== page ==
To get you started on your move away from reds, here’s a case of current favourites, many of which you’ll find in Whistler-area restaurants, government liquor stores and private beer and wine stores.


Bonterra Vineyards Viognier 2001 Mendocino County, California

This all-organic viognier is ripe, round, fresh and crisp with elegant spicy, honey, vanilla, orange mango flavours and a nice creamy, dry finish. $24.99

Cono Sur Viognier 2002, Valle del Colchagua, Chile

The Cono Sur viognier is bargain. Look for a fresh, crisp entry with dry honey, mineral, and citrus rind and baked pear flavours with a mineral, citrus, green apple undercurrent. $10.99

Moillard Viognier Huges le Juste 2001, Vin de Pays d’Oc, France

Typical spicy, floral, meaty nose with citrus/honey/peach flavours. A bit warm on the finish but simple, fruity and likeable. A good-value introductory European viognier. $11.75

Yalumba Viognier Y Series 2003 Barossa Valley, South Australia

This is great value viognier. Look for an expressive nose of citrus apricot, honeysuckle and orange spice and rich tropical fruit flavours. Delicious. $17.99



Kim Crawford Sauvignon Blanc 2003, Marlborough, New Zealand

Appealing passion fruit and melon aromas mixed with mineral and chalky notes. Fine chalky, grapefruit rind, passion fruit and jalapeno flavours finish clean and fresh. $23.99

Obikwa Sauvignon Blanc 2003, Western Cape, South Africa

Kiwi, bell pepper and jalapeno notes mark the nose of this straight-forward medium intensity sauvignon. Fresh and clean with a citrus and passion fruit finish. Drink all summer. $8.99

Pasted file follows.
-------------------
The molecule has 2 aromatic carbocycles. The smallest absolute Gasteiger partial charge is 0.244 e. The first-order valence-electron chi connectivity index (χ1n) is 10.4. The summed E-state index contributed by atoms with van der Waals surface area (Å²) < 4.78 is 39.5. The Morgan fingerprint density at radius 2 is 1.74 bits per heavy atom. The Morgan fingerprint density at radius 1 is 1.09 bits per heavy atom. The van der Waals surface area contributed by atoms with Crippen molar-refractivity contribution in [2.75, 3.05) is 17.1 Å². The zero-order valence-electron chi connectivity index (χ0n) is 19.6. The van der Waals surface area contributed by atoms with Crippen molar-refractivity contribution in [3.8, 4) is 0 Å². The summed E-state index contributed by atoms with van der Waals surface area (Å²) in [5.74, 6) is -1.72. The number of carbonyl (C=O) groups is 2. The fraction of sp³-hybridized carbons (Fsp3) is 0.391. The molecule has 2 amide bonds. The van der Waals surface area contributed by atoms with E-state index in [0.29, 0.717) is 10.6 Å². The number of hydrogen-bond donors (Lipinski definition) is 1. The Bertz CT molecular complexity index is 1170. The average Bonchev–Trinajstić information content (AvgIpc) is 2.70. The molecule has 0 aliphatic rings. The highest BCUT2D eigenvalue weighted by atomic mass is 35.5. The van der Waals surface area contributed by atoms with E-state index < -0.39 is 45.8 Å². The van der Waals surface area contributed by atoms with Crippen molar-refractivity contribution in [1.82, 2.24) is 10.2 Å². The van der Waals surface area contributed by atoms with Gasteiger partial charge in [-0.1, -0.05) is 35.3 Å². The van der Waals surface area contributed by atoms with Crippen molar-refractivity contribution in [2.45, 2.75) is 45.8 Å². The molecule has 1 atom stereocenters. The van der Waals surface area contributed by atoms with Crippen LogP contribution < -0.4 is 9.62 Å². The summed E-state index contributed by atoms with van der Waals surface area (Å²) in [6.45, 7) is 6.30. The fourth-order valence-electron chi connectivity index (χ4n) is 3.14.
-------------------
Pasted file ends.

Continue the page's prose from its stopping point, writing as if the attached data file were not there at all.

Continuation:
Santa Rita Sauvignon Blanc 120 2003, Valle del Rapel, Chile

The 120 has an intense fruity lime rind and citrus nose. More lime/lemon green fruit flavours dominate on the palate. Think oysters. $10.99

Sterling Vineyards Sauvignon Blanc North Coast 2002, North Coast, California

Mineral and creamy lees mix with grapefruit and grassy notes. It’s round, rich and creamy on the palate with vanilla, lees, mineral, melon, grapefruit flavours. Sip before dinner. $23.95


Lingenfelder Riesling Bird Series 2002, Pfalz, Germany

This is a modern, dry, fruity German riesling filled with limey/lychee fruit flavours and spiced apple flavours. Clean and crisp, it’s the perfect summer sipper. $15.99

Quails’ Gate Dry Riesling Limited Release 2003, Okanagan Valley, British Columbia

Soft, round and fresh with buttered apple, mineral, lime and green peach flavours. An attractive style for restaurants or passing the time on a summer afternoon. $14.99

Selbach Riesling Kabinett (Fish Label) 2002, Mosel-Saar-Ruwer, Germany

Round, elegant and soft with fresh citrus, slatey mineral, green apple flavours and a delicate finish. Tasty, balanced and ready for current consumption. $19.95

Wynns Coonawarra Estate Riesling 2002, Coonawarra, South Australia

Floral, ripe apple nose with streaks of tangy apricot. Similar stylish fruit in the mouth with mineral, lime, apple and nectarine fruit flavours. Killer value. $14.99

Anthony Gismondi is well-known global wine writer who makes his home in West Vancouver. For more on wine, visit Canada’s leading wine website